Vane Minerals Plc challenged a 20-year ban on new uranium mining near the Grand Canyon, arguing in a lawsuit that the decision was based on political positions rather than scientific evidence.
The U.S. Department of the Interior’s decision to bar new mining on about 1 million acres of land “effectively deprived Vane of its investment in mining claims for uranium deposits,” according to the complaint filed in the U.S. Court of Claims in Washington. The canyon in Arizona is the second most-visited national park.
The ban also won’t do anything to advance the department’s goal of protecting the Grand Canyon watershed, lawyers for U.K.- based Vane wrote. They seek $123 million.
Then-Secretary of the Interior Ken Salazar signed the ban on uranium and other hardrock mining in January 2012 at the National Geographic Society headquarters in Washington.
The withdrawal of lands from mining was part of an effort to protect the $3.5 billion spent annually by visitors to the park, Salazar said at the time.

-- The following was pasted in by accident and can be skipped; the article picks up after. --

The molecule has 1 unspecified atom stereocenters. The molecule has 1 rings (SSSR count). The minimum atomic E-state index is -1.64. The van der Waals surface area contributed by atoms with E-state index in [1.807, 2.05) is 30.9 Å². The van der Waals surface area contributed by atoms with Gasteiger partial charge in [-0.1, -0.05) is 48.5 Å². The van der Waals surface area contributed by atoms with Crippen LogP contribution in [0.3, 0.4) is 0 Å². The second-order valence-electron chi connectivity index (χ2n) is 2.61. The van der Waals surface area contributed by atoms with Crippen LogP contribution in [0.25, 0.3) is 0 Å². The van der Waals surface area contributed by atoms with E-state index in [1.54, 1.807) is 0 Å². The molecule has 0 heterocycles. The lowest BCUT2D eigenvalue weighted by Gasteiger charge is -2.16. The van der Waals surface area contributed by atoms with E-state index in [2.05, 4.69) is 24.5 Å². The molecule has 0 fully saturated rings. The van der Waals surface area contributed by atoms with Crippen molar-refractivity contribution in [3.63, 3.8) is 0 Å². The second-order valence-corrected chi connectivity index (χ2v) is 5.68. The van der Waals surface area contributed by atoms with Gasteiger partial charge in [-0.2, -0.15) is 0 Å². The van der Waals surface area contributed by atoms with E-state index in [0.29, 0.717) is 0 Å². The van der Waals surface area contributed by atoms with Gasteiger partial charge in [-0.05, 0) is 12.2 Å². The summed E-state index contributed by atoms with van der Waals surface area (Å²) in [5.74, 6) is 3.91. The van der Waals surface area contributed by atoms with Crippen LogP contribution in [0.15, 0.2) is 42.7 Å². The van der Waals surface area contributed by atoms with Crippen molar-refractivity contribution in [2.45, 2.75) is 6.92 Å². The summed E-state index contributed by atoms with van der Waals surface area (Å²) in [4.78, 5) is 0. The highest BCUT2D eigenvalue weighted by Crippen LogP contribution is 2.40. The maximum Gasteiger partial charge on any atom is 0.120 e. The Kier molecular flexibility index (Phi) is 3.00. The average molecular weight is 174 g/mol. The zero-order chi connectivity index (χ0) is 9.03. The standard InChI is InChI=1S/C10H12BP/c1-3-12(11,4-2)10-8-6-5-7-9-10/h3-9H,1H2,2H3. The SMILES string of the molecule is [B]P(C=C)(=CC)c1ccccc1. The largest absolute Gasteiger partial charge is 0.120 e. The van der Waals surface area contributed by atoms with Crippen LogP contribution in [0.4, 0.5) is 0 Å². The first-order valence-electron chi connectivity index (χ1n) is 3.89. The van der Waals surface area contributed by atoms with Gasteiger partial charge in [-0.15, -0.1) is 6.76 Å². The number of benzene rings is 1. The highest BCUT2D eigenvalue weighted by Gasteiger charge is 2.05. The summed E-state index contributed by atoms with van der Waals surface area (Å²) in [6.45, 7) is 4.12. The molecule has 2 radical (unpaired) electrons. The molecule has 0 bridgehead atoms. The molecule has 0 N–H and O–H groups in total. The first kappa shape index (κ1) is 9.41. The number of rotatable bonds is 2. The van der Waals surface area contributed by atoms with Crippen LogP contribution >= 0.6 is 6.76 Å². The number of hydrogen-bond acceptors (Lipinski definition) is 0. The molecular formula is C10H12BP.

Grand Canyon National Park was visited by 4.5 million people in 2010, second to the Great Smoky Mountains.
Jessica Kershaw, a spokeswoman for the Interior Department, declined to comment on the suit.
The ban doesn’t prohibit previously approved uranium mining, according to an Interior Department statement accompanying Salazar’s announcement.
Vane Minerals has 678, or 20.2 percent of the 3,350 mining claims located in the withdrawn land, according to Bureau of Land Management figures cited in the suit.
All of those claims are frozen by the ban, said Gary Urman, of DeConcini McDonald Yetwin & Lacy PC, of Tucson, Arizona, a lawyer for Vane.
Vane contends in the lawsuit that uranium mining can occur without harm to water supplies or other environmental damage.
The decision to impose the ban “disregarded the views of state and local governments, the public and scientific evidence,” according to the complaint.
The case is Vane Minerals LLC v. U.S. Department of the Interior, 13-cv-00413, U.S. Court of Federal Claims (Washington).